In June 2012, Pope Benedict XVI officially recognized a decree from the Congregation for the Causes of Saints stating that he lived a life of “heroic virtues” – a major step towards beatification.
Bishop Sheen was my bishop back when I was in junior high school and one of my favorite actors (Martin Sheen) named himself (professionally) after him. (Martin Sheen’s real name is Ramón Estévez. He and his son, Emilio Estevez, made a wonderful movie in 2010 called The Way. If you haven’t seen it, make the time. It’s a gem.)
Dearest and I had our own unplanned miracle baby, so this story hit close to home. We knew the baby was in trouble early on and prayed for St. Gerard’s intercession on our pastor’s recommendation. We also had lots and lots of people praying for us … two whole church communities (one in Japan!) adopted us for prayer.
Like this family, our Catholic faith was extremely important to our journey through a very scary, difficult pregnancy with little Warrior Princess. Because of our problems, we began seeing a Perinatologist (high risk pregnancy specialist) at 20 weeks. Based on our medical history, he was optimistic that we could maybe get her to 35 weeks before we would have to deliver by C-section. Then he got back the first amniocentesis test.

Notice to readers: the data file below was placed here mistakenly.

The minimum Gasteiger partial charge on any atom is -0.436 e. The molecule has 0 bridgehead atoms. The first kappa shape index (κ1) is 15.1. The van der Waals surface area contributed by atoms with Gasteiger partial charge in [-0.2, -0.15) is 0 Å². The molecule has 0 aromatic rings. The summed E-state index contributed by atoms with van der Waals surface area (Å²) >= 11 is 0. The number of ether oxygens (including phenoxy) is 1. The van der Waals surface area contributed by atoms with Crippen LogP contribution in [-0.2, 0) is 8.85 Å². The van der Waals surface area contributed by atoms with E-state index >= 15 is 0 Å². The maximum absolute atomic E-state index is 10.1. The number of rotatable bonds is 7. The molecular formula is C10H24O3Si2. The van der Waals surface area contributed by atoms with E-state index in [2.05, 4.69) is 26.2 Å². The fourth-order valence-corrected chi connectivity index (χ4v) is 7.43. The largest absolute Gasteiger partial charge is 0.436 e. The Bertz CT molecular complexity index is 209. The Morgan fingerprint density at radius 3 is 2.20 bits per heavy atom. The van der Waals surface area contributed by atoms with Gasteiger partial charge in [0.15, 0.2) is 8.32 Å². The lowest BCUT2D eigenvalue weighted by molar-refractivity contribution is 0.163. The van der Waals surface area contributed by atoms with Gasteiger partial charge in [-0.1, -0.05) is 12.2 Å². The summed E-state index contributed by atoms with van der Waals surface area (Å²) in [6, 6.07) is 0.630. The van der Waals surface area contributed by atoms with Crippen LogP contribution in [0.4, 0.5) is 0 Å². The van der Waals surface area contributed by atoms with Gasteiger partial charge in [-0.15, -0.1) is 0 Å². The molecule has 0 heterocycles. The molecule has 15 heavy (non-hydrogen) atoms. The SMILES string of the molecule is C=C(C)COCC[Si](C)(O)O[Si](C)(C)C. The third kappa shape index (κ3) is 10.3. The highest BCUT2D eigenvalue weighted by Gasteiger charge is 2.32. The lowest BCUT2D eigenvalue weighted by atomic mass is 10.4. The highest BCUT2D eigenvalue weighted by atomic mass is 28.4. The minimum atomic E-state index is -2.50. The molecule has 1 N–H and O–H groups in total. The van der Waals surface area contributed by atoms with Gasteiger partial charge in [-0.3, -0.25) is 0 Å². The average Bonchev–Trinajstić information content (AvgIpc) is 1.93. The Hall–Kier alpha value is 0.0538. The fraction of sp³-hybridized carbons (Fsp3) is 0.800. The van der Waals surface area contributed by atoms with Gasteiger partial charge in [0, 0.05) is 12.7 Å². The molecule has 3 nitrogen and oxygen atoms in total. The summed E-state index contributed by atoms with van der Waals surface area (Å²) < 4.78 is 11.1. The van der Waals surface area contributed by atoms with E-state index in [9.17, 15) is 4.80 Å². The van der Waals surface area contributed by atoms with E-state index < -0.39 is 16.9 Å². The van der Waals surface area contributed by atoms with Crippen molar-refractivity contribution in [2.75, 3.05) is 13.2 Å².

It was grim. We were looking at possible intrauterine transfusions to try and get her to 28 weeks, the earliest he would be comfortable delivering her. But after that first amnio, each of the next six got better instead of worse … much to his surprise. He said he was the Rh expert in central New York and he knew of no case where Rh disease had gotten better during the pregnancy. Not one. Until us.
We went full term and had a normal, healthy delivery. No C-section. No NICU. No transfusions. During my post-delivery visits in the hospital, he would look at my charts, staring and shaking his head. I finally asked why. He showed me the graph of amnio results and explained how unprecedented it was for an Rh baby to get better.
I said, “Well we had a lot of prayer!”
He replied, “You can call this a ‘miracle’ if you want. I certainly can’t explain it!”